A bit of a disappointment from the note pyramid and reviews I read. This opens with a blast of very dry powdered artificial orange drink mix from the Petitgrain. Coriander makes an appearance and as it dries down it takes on a vanilla and dry powder vibe that is very close to natural Ambergris. Ambergris is usually used as a fixative- trouble is it's not fixing anything here. Not a scrubber, but something is off-putting for me.
27th June, 2016
Not feeling this one at all, and so glad I didn't blind buy a whole bottle. Got a sample with my purchase from Luckyscent. .7 ml was enough to test this on 3 separate occasions for me, and all 3 times were failures.

The first time I wore this I was actually repulsed. It smelled animallic, metallic, and like a dirty leather that somebody took a dump on.. honestly. The second and third time, I got the same thing, but with more development. Undoubtedly a leather dominant fragrance to me, although no list of that in the notes. This reminds me of this old orangish leather wallet my Grandpa gave me when I was about 5..you opened it up, and it reeked of a sour leather smell.

Fortunately, the dry down in this is much nicer than the opening. It sweetens up.. I definitely get the ambergris, which is a note I feel is sort of a shapeshifter or in our world, a smellshifter. I have smelled pure ambergris (possibly treated), in a perfume lab, and it has this sweet ambery quality to it.. no different than what I smell in the dry down here. Back to the "smellshifter" figure of speech, I feel that the ambergris in the base here takes on the leather, and base notes well, prolonging its longevity too.
17th May, 2016
Meriem Show all reviews
United States
L'Air du Desert Marocain is a bit of a disappointment, while being really quite lovely. On the one hand: it is indisputably an elegant, subtle composition, a deft work of olfactory art. On the other: for me at least, the individual notes never quite merge into a cohesive whole; it's almost too protean over the long haul to be wearable or truly interesting. On application, the notes are a clanging masculine shout full of spices, nothing special or distinct, but somehow promising. This initial blast settles quickly, and it becomes a (thankfully) mellower blend of spices and woods against a sweet resinous amber, with just a dash of a subtle and pleasant floral note. True to its name, the scent is somehow very dry. It smells to me like something a djinn would wear -- so also true to its name. But the scent continues to change, with different notes coming to the forefront and receding, rather than blending into something harmonious. At one point, I swear it smells like carpentry, all raw wood, metal, and oil. Yes: on me, it takes a turn as l'Air du Woodshop. Not only does it not seem to blend into a coherent composition, it doesn't blend at all with me. I'm not wearing it; it's hovering over and around me. Wearing l'Air du Desert Marocain is like going on a date with a wonderfully attractive, charming, witty person who really isn't interested in me. It is too polite to not be charming and witty, but is not really engaged in the conversation. L'Air du Desert Marocain is brilliant, beautifully composed, and interesting, but I have no chemistry with it. As a quibble, I have a lot of scent memories attached to North Africa, and the notes of this honestly don't connect with me and make me think "North Africa." Of course, that may be a highly personal evocation, but that failure to connect emotionally with my memories and expectations might be part of why it leaves me a bit less than enthusiastic. On someone else, I might truly appreciate this.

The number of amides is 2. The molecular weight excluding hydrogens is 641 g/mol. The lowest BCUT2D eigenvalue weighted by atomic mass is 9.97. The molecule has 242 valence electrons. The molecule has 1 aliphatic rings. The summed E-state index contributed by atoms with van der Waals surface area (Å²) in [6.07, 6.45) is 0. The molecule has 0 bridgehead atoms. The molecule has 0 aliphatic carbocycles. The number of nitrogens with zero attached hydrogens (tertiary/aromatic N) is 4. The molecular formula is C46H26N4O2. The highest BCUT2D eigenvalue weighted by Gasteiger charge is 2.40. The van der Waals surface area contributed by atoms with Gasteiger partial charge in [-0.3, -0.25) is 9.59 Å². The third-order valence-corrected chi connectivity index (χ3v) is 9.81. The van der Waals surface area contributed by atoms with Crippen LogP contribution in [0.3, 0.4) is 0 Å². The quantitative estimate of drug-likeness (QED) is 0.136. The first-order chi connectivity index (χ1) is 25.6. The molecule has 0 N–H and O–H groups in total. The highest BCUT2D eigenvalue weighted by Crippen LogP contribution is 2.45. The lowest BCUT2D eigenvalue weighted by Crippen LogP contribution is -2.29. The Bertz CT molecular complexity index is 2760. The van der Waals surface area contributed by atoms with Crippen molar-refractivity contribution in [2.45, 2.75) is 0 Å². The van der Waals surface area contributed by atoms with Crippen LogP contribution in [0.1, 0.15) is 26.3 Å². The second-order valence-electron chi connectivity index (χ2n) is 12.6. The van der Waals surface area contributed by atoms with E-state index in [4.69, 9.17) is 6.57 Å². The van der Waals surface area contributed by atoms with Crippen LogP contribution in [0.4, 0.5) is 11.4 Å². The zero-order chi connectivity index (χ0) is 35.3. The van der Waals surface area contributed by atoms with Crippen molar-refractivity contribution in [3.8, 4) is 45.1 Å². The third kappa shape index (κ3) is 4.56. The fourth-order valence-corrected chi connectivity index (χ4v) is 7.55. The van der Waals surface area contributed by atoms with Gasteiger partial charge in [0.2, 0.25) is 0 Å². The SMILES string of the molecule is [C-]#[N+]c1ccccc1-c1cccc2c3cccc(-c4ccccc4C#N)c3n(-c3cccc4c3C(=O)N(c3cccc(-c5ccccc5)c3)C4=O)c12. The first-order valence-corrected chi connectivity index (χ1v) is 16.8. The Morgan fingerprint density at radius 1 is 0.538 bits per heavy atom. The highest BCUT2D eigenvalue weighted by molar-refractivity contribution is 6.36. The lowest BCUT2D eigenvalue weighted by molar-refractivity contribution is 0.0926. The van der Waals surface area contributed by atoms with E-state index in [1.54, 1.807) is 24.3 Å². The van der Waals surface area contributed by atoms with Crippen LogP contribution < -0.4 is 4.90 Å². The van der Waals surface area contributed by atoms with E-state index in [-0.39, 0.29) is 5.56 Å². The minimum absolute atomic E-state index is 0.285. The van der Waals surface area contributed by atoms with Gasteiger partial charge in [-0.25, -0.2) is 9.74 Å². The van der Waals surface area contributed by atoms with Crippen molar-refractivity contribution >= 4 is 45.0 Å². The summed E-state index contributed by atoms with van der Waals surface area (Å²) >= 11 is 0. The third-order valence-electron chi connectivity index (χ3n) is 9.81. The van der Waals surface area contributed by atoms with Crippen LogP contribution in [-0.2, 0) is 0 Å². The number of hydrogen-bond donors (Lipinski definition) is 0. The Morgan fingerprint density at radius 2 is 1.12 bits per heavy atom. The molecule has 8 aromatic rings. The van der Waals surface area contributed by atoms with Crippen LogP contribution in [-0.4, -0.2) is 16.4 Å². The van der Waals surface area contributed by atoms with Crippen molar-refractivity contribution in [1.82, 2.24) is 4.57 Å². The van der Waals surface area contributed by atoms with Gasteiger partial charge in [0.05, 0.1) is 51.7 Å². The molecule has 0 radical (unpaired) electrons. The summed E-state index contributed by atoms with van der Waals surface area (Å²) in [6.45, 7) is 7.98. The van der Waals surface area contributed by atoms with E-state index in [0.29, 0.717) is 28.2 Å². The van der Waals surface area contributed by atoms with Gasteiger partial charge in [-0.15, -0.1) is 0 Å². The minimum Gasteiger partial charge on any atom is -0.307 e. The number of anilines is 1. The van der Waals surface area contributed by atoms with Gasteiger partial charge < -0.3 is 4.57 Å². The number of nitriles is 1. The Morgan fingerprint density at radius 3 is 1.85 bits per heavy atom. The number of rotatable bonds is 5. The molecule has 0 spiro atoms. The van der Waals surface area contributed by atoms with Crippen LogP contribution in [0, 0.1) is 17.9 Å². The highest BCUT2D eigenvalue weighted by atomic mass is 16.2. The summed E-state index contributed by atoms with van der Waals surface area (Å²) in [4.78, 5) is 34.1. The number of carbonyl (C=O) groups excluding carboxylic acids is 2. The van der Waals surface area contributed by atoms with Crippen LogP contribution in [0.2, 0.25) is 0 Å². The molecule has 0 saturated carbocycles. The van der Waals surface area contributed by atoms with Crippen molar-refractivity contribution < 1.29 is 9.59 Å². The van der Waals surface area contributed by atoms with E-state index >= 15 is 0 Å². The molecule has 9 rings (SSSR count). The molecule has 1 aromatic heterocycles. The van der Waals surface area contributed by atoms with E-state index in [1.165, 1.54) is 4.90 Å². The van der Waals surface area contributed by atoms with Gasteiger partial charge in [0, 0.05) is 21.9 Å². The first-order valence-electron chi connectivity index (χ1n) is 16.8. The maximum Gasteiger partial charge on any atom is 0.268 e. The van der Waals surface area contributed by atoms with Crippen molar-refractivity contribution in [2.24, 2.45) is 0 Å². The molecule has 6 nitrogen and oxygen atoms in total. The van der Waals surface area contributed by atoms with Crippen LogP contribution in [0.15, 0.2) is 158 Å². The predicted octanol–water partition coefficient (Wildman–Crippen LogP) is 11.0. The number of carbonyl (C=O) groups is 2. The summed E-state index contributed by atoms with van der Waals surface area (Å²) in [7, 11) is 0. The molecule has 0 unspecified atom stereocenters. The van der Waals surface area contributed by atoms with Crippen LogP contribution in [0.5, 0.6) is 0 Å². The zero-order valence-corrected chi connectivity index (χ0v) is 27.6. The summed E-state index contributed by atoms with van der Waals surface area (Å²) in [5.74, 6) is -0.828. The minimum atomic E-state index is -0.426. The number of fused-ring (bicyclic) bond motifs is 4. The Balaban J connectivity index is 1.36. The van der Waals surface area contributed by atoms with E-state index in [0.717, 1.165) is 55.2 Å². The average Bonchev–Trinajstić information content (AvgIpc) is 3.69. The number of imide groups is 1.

22nd April, 2016 (last edited: 23rd April, 2016)